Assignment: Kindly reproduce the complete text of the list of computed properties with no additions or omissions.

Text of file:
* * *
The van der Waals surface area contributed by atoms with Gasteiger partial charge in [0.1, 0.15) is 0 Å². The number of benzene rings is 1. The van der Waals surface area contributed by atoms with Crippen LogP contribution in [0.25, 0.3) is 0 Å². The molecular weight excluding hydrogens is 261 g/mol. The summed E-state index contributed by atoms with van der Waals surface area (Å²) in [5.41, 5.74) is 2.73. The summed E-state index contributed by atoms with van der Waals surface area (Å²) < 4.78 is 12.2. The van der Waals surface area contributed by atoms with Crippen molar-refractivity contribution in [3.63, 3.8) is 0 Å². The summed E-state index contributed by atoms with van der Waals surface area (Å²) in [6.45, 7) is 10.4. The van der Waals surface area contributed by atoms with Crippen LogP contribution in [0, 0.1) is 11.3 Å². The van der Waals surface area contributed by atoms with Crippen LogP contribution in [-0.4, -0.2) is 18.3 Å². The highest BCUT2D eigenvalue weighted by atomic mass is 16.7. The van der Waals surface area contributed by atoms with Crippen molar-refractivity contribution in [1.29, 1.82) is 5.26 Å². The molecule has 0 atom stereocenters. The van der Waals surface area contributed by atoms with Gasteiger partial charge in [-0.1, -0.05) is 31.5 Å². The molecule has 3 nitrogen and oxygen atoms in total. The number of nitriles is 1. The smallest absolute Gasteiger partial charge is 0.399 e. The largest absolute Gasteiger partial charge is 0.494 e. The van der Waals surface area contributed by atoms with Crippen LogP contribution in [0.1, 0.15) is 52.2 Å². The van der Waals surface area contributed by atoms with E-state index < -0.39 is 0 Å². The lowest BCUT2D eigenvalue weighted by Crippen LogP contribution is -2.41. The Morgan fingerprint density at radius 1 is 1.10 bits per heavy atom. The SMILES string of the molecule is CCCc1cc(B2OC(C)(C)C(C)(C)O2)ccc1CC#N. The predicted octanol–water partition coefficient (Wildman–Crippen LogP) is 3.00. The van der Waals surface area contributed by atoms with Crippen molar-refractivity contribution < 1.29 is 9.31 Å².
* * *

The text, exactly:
The van der Waals surface area contributed by atoms with Gasteiger partial charge in [0.1, 0.15) is 0 Å². The number of benzene rings is 1. The van der Waals surface area contributed by atoms with Crippen LogP contribution in [0.25, 0.3) is 0 Å². The molecular weight excluding hydrogens is 261 g/mol. The summed E-state index contributed by atoms with van der Waals surface area (Å²) in [5.41, 5.74) is 2.73. The summed E-state index contributed by atoms with van der Waals surface area (Å²) < 4.78 is 12.2. The van der Waals surface area contributed by atoms with Crippen molar-refractivity contribution in [3.63, 3.8) is 0 Å². The summed E-state index contributed by atoms with van der Waals surface area (Å²) in [6.45, 7) is 10.4. The van der Waals surface area contributed by atoms with Crippen LogP contribution in [0, 0.1) is 11.3 Å². The van der Waals surface area contributed by atoms with Crippen LogP contribution in [-0.4, -0.2) is 18.3 Å². The highest BCUT2D eigenvalue weighted by atomic mass is 16.7. The van der Waals surface area contributed by atoms with Crippen molar-refractivity contribution in [1.29, 1.82) is 5.26 Å². The molecule has 0 atom stereocenters. The van der Waals surface area contributed by atoms with Gasteiger partial charge in [-0.1, -0.05) is 31.5 Å². The molecule has 3 nitrogen and oxygen atoms in total. The number of nitriles is 1. The smallest absolute Gasteiger partial charge is 0.399 e. The largest absolute Gasteiger partial charge is 0.494 e. The van der Waals surface area contributed by atoms with Crippen LogP contribution in [0.1, 0.15) is 52.2 Å². The van der Waals surface area contributed by atoms with E-state index < -0.39 is 0 Å². The lowest BCUT2D eigenvalue weighted by Crippen LogP contribution is -2.41. The Morgan fingerprint density at radius 1 is 1.10 bits per heavy atom. The SMILES string of the molecule is CCCc1cc(B2OC(C)(C)C(C)(C)O2)ccc1CC#N. The predicted octanol–water partition coefficient (Wildman–Crippen LogP) is 3.00. The van der Waals surface area contributed by atoms with Crippen molar-refractivity contribution < 1.29 is 9.31 Å².